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Cinefantastique Volume 12.4 - May-June, 1982

By David J. Hogan

Necessity is the mother of invention and nothing is more necessary, these days, to the movie industry than an audience. Walt Disney Productions has learned tills from a long and bitter attempt to combat shifting audience demogrphics, the influences of television, increased film realism, and other factors that have undermined its traditional audience.

Accordingly, they have tried to broaden their appeal. In the past, that's meant movies like this this year's NIGHT CROSSING and a soon to be released coming-of-age drama called TEX. Now, in search of an audience, Disney has travelled to the frontiers of science with TRON, a science-fantasy adventure due to be released July, 9. The Disney people hope this landmark film may breathe new life into their organization, but it may also be the precursor of technological advancements that will shake the entire movie industry to its core.

Central to TRON's story is the notion of an alternate electronic universe existing within the circuitry of a computer. To realize this idea, the filmmakers are turning to digital computer imaging, a complex and fascinating process that liberates the vision of writers, designers, animators and special effects technicians. Sets, vehicular design, movements, even human figures can be created and manipulated in previously undreamed of ways. TRON'S title sequence has been designed and computer-generated by Robert Abel and Associates of Los Angeles; when asked about the probably future significance of TRON's computer animation, Abel replied, "Jesus, it's like STEAMBOAT WILLIE!" The future, it seems, is now.

TRON is the brainchild of writer director Steven Lisberger and producer Donald Kushner, who colaborated on the recent cartoon animation feature, ANIMALYMPICS. Their development of TRON continued for two years before the project Was successfully pitched to Disney. Budgeted at approximately $18 million, the film will contain 53 minutes of fantasy footage that would not have been possible without recent developments in computer technology.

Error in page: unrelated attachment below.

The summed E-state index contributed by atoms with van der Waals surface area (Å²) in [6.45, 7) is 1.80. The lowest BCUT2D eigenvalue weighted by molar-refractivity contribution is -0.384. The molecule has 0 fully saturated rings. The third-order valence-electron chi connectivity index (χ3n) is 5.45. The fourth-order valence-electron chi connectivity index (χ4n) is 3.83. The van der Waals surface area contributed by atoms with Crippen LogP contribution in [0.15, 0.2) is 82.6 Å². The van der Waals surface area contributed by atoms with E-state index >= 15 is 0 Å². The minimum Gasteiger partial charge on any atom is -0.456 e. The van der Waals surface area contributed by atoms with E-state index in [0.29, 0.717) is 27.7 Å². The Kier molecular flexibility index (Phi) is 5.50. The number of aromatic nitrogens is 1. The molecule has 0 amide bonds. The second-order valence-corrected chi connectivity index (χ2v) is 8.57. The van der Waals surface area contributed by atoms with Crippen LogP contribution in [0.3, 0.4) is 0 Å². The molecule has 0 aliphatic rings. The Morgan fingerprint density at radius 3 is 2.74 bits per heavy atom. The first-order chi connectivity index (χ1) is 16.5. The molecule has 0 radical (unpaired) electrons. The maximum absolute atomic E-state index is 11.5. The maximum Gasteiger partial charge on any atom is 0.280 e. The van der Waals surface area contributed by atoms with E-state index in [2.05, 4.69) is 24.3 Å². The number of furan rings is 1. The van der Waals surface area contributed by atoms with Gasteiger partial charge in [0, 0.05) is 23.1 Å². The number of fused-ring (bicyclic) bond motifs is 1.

In Lisberger's script, the vast computer system of a communications conglomerate is controlled by a single program. One man breaches this system and is plunged into the bizarre inner world of the computer, where beings composed of electricity and light struggle to overthrow the program which controls their lives. The picture has a WIZARD OF OZ-ish slant in that characters in the real world have electronic counterparts in the computer world.

Jeff Brides, David Warner, Bruce Boxleitner, Barnard Hughes, and Cindy Morgan star. Disney matte artist Harrisson Ellenshaw is associate producer; he shares co-supervisor of special effects credit with Richard Taylor of Triple I (Information International Inc.), a Los Angeles-based computer graphics firm. Abel and Associates, MAGI (Mathematical Application Group, Inc.), and Digital Effects Inc. (the latter two from New York) are the other computer graphics houses involved in TRON. More than 90% of the film's effects are being generated by Taylor's Triple I and MAGI.

Computer imaging has had industrial application (notably in flight simulators) since the 1960's, but its application in the entertainment field has heed made possible only by recent advances in computer chip technology that allow for quicker and finer resolution of complex, modeled images.

A traditional video screen, like the one in your living room, generates a disply of 525 scan lines, each line composed of numerous pixels, points of light and dark information. This allows for good picture resolution on a small screen, but a 525 line display looks terrible on a surface the size of a movie screen. The obvious solution is to increase the number Of lines on display. Obvious but, until rece